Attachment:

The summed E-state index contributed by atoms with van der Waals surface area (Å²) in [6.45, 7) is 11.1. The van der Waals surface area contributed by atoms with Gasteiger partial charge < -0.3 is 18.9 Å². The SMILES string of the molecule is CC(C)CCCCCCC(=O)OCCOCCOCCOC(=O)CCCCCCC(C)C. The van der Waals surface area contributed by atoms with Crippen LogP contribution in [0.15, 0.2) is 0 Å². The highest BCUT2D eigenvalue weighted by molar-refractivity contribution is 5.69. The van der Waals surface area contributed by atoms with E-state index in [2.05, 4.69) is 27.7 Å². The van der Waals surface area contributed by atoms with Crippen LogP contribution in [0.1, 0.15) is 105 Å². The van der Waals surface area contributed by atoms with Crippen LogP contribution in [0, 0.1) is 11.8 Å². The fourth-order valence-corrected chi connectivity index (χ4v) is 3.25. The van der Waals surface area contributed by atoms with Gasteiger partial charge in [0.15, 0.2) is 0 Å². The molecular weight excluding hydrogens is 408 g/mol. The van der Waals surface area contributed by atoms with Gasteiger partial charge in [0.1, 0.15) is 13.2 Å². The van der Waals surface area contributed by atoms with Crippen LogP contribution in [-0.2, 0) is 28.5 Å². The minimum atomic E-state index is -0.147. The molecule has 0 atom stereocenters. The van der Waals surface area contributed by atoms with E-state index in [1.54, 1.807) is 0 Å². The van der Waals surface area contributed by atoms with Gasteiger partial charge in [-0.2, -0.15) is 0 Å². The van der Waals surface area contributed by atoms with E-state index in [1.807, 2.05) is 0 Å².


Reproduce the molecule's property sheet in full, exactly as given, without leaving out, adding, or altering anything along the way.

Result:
The summed E-state index contributed by atoms with van der Waals surface area (Å²) in [6.45, 7) is 11.1. The van der Waals surface area contributed by atoms with Gasteiger partial charge < -0.3 is 18.9 Å². The SMILES string of the molecule is CC(C)CCCCCCC(=O)OCCOCCOCCOC(=O)CCCCCCC(C)C. The van der Waals surface area contributed by atoms with Crippen LogP contribution in [0.15, 0.2) is 0 Å². The highest BCUT2D eigenvalue weighted by molar-refractivity contribution is 5.69. The van der Waals surface area contributed by atoms with E-state index in [2.05, 4.69) is 27.7 Å². The van der Waals surface area contributed by atoms with Crippen LogP contribution in [0.1, 0.15) is 105 Å². The van der Waals surface area contributed by atoms with Crippen LogP contribution in [0, 0.1) is 11.8 Å². The fourth-order valence-corrected chi connectivity index (χ4v) is 3.25. The van der Waals surface area contributed by atoms with Gasteiger partial charge in [0.15, 0.2) is 0 Å². The molecular weight excluding hydrogens is 408 g/mol. The van der Waals surface area contributed by atoms with Gasteiger partial charge in [0.1, 0.15) is 13.2 Å². The van der Waals surface area contributed by atoms with Crippen LogP contribution in [-0.2, 0) is 28.5 Å². The minimum atomic E-state index is -0.147. The molecule has 0 atom stereocenters. The van der Waals surface area contributed by atoms with E-state index in [1.54, 1.807) is 0 Å². The van der Waals surface area contributed by atoms with Gasteiger partial charge in [-0.2, -0.15) is 0 Å². The van der Waals surface area contributed by atoms with E-state index in [1.807, 2.05) is 0 Å².